Single market for goods New Legislative Framework

ATEX Directive: 94/9/EC

The ATEX Directive will be updated as part of the new legislative framework alignment. This is intended to bring together the different New Approach Directives so that they use common terms and also use the same conformity assessment process. There are also clearer requirements for manufacturers to co-operate with enforcement bodies to assist in preventing non-compliant products from reaching the market.

The result of this is that all certificates, instructions and declarations will require updating with the new Directive number. Certificates will also change from 'EC Type Examination' to 'EU Type Examination' Manufacturers are expected to have several years to implement the changes needed to documents and will be able to update certificates as they require modification, however, it is expected that the market will start to insist that certificates are updated.

Timescale:
The European Commission state – “Implementation still remains a work in progress because effective coordination and cooperation between national authorities require, to allow market surveillance and imports control make their effects felt, permanent and continuous work, much more than an action limited in time. Measures which have been and are currently being put in place are therefore established to manage the infrastructures and ensure cooperation over time”.

For more information refer to the Europa website:
http://ec.europa.eu/enterprise/policies/single-market-goods/regulatory-policies-common-rules-for-products/new-legislative-framework/

Main elements of the changes

Definitions

The proposal introduces harmonised definitions of terms which are commonly used throughout Union harmonisation legislation and should therefore be given a consistent meaning throughout that legislation.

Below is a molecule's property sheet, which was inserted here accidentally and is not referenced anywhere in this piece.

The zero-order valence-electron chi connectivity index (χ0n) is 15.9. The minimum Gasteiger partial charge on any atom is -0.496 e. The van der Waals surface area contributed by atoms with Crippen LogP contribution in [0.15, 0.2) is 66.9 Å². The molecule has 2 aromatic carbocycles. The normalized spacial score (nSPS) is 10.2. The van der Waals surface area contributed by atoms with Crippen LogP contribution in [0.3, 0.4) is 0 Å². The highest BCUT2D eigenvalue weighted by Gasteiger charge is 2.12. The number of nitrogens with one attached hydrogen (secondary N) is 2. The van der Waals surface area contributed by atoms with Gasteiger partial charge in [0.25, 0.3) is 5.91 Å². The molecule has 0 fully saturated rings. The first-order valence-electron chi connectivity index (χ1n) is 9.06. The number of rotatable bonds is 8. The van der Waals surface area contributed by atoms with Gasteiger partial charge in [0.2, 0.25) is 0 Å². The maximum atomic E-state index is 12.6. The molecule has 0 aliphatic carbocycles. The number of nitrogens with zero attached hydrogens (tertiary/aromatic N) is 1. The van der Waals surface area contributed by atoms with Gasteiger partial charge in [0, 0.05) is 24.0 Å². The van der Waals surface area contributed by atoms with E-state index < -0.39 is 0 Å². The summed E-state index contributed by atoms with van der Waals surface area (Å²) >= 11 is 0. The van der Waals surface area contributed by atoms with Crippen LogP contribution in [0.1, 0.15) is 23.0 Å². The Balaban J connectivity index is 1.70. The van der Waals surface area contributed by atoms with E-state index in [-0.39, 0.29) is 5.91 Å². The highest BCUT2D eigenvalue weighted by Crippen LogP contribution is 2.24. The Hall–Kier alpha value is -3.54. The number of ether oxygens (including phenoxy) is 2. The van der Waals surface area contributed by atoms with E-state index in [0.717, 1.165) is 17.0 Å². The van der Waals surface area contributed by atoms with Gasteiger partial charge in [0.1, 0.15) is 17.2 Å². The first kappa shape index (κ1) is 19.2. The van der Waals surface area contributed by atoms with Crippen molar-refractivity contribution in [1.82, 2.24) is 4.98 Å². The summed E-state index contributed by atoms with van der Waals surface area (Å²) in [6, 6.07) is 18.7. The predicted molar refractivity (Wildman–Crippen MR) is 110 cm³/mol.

Obligations of economic operators and traceability requirements

The proposal clarifies the obligations of manufacturers and authorised representatives and introduces obligations for importers and distributors. Importers must verify that the manufacturer has carried out the applicable conformity assessment procedure and has drawn up a technical documentation. They must also make sure with the manufacturer that this technical documentation can be made available to authorities upon request. Furthermore importers must verify that the products are correctly marked and accompanied by the required documents, instructions and safety information. They must keep a copy of the Declaration of Conformity and indicate their name and address on the product, or where this is not possible on the packaging or the accompanying documentation. Distributors must verify that the product bears the CE marking, the name of the manufacturer and of the importer, if relevant, and that it is accompanied by the required documentation and instructions. Importers and distributors must cooperate with market surveillance authorities and take appropriate actions when they have supplied non-compliant products.

Enhanced traceability obligations